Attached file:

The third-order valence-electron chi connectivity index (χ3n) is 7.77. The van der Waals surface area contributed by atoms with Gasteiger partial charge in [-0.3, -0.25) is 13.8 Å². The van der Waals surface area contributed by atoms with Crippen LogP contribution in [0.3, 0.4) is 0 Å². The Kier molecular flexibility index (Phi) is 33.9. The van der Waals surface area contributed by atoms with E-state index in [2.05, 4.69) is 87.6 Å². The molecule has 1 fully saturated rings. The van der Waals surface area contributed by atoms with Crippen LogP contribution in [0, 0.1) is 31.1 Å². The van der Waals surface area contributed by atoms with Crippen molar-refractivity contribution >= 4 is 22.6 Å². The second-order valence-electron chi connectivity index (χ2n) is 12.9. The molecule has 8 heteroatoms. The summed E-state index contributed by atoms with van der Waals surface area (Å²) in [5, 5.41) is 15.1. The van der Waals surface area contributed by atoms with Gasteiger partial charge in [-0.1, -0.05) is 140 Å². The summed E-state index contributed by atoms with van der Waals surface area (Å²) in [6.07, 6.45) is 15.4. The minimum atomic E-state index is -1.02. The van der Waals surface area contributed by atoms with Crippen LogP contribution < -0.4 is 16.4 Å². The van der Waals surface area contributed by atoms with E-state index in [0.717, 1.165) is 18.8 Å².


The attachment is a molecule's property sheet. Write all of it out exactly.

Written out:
The third-order valence-electron chi connectivity index (χ3n) is 7.77. The van der Waals surface area contributed by atoms with Gasteiger partial charge in [-0.3, -0.25) is 13.8 Å². The van der Waals surface area contributed by atoms with Crippen LogP contribution in [0.3, 0.4) is 0 Å². The Kier molecular flexibility index (Phi) is 33.9. The van der Waals surface area contributed by atoms with E-state index in [2.05, 4.69) is 87.6 Å². The molecule has 1 fully saturated rings. The van der Waals surface area contributed by atoms with Crippen LogP contribution in [0, 0.1) is 31.1 Å². The van der Waals surface area contributed by atoms with Crippen molar-refractivity contribution >= 4 is 22.6 Å². The second-order valence-electron chi connectivity index (χ2n) is 12.9. The molecule has 8 heteroatoms. The summed E-state index contributed by atoms with van der Waals surface area (Å²) in [5, 5.41) is 15.1. The van der Waals surface area contributed by atoms with Gasteiger partial charge in [-0.1, -0.05) is 140 Å². The summed E-state index contributed by atoms with van der Waals surface area (Å²) in [6.07, 6.45) is 15.4. The minimum atomic E-state index is -1.02. The van der Waals surface area contributed by atoms with Crippen LogP contribution < -0.4 is 16.4 Å². The van der Waals surface area contributed by atoms with E-state index in [0.717, 1.165) is 18.8 Å².